No “if’s” no “buts”, no equivocation.

    “The purpose of this section of the house is to interact with other people face-to-face.”

    Ah right, so these aren’t “electronics free zones”, they are social interaction zones?

    It seems to me you’ve mislabeled the room – would you accuse a woman of nitpicking if they entered a toilet with a symbol of a “woman” on the door if you had instead intended the symbol to represent a “man wearing a kilt” ?

    Your digital camera example only further enforces the dilemma created by your poor choice of label.

    “Taking a picture” is not certain to be a social interaction – a candid snap for example.  Arguably in most cases a photo is a coupled person-machine-person interaction – the only direct interaction between the people involved being a directive to “Say cheese” at the appropriate point.

    Sifting through photos, even on the camera itself, on the other hand could very well be a very social interaction if you are showing those photos to someone and discussing them.

    This is a more socially interactive activity than the person-machine-person scenario of picture TAKING.

    Of course, sifting through photo’s ON YOUR OWN would not be a social interaction, but then presumably no-one is allowed to be in these rooms on their own anyway since no face to face interaction can be occurring with a party of one?!  (unless we’re allowing for interactions with silvered glass… i.e. mirrors)

    [“No use of electronic gadgets is allowed” is a guiding principle, not an immutable rule. Heck, I even gave an example of how the rule can be broken! I chose the name “no-electronics zone” because it’s a cuter name than “social-interaction zone”. I think I’m just going to block further comments; it’s clear that people are being willfully obtuse. -Raymond]
  18. ArC says:

    It seems like social interaction is assumed to be a good thing, or at least better than electronic interaction. I question this assumption.

    [I don’t recall saying that social interaction was better. Just that those two rooms are devoted to social interaction. Feel free to hang out in the parts of the house devoted to electronic interaction. -Raymond]
  19. porter says:

    > It seems like social interaction is assumed to be a good thing, or at least better than electronic interaction. I question this assumption.

    We’ve had 4,000,000 years of social interaction and 100 of electronic. It shows we’ve had more practice at the former.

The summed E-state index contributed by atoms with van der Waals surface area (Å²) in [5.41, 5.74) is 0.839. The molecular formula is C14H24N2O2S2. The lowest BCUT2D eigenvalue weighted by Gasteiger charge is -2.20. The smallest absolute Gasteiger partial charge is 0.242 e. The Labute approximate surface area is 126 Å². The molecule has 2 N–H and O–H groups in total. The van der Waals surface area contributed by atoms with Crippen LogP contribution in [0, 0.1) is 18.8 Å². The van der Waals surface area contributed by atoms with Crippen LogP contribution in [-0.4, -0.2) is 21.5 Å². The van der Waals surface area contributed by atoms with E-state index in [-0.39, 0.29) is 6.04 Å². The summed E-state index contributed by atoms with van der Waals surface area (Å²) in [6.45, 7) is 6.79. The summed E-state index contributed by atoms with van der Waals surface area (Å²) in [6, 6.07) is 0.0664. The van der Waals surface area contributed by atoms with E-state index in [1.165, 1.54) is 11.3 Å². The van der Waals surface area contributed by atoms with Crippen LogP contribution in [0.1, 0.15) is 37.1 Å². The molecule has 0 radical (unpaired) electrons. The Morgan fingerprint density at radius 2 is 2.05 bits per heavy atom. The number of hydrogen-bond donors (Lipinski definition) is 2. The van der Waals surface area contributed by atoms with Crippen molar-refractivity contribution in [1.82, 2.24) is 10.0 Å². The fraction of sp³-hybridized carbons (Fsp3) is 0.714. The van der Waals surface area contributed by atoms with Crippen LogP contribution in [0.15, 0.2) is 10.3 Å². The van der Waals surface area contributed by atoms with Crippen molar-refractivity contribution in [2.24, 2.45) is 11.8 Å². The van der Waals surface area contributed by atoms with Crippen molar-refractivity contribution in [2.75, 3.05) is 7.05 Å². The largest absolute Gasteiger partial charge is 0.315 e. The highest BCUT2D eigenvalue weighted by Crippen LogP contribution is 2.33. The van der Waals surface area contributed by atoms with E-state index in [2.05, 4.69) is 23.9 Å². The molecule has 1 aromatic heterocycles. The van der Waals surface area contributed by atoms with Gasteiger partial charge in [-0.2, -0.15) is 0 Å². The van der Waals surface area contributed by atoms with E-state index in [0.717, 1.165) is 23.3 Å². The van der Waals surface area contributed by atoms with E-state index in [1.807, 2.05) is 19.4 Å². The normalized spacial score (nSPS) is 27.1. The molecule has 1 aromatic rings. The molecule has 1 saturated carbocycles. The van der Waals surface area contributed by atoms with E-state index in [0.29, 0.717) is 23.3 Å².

20. Xepol says:

    If you have to go to such lengths for face to face interaction, I think you have larger problems than your rule actually addresses.

    I’m assuming this rule is intended to address a problem with people who live in the house, because if a guest came in and ignore me for their doo dad, they would not be invited back. If I ignored a guest, I could not see them wanting to return after being slighted either.

    So rather than your no electronics rule, it might be time for a sit down talk about things like basic courtesy around the house – acknowleding people when they talk to you for example.

    [The rule was not created in response to anything. It’s just a cute rule I came up with. And the great thing is that I’ve never had to explain the rule to anybody; they just figure it out. Sorry everybody is getting all bent out of shape by it. -Raymond]
  21. streuth says:

    Does this mean I’m invited?

    :rofl:

  22. Eric TF Bat says:

    So what you’re saying is that if Stephen Hawkings ever retired as a Professor, you’d refuse to allow him in?

    No wonder Vista is crap!

    (Sorry, I just felt it was important to keep the standard of comments sufficiently low.  Did I succeed?)

  23. Mark (The other Mark) says:

    Do we still have some wikipedians showing up from the earlier linked article, or did this get posted at 4chan or Slashdot or something? The recent posters have shown an amazing lack of knowledge of the rules and conventions of this blog.

    We have people trying to prove they are smarter then Raymond by nitpicking at casual conversation. News flash, you aren’t, and no one cares if you are.

    Claims of being part owner of the blog? Claims that the blog is a Microsoft PR Effort? If you had read the back articles, you would know this is the unpaid work of a man who happens to work at Microsoft. Raymond has an indentity outside of Microsoft, and Microsoft has employees other then Raymond. I am 100% sure that this post was not focus grouped, discusses in team meetings, or approved by Microsofts lawyers.

    Allow me to attempt to talk to these folks in their native language. "lern2read" "reading comprehension 4TW!" <picture of a cat reading>

  24. LongTimeListener says:

    Jolyon, you are 100% correct if you choose to produce a literal breakdown the post.  The spirit of the post, however, is something you’ve clearly missed – probably deliberately, in order to insult Microsoft in some way (yay you).

    I wish Raymond would ban comments.  It’s increasingly tiresome to read an interesting post followed by constant nitpicking.

  25. porter says:

    > The big problem with ‘natural’ conversation is that the information density is just too low

    Perhaps you confuse quality with quantity.

  26. Aaargh! says:

    > I would be lying if I said I hadn’t chatted on MSN to my good mate

    > living one room away. Frequently, at various points over the years.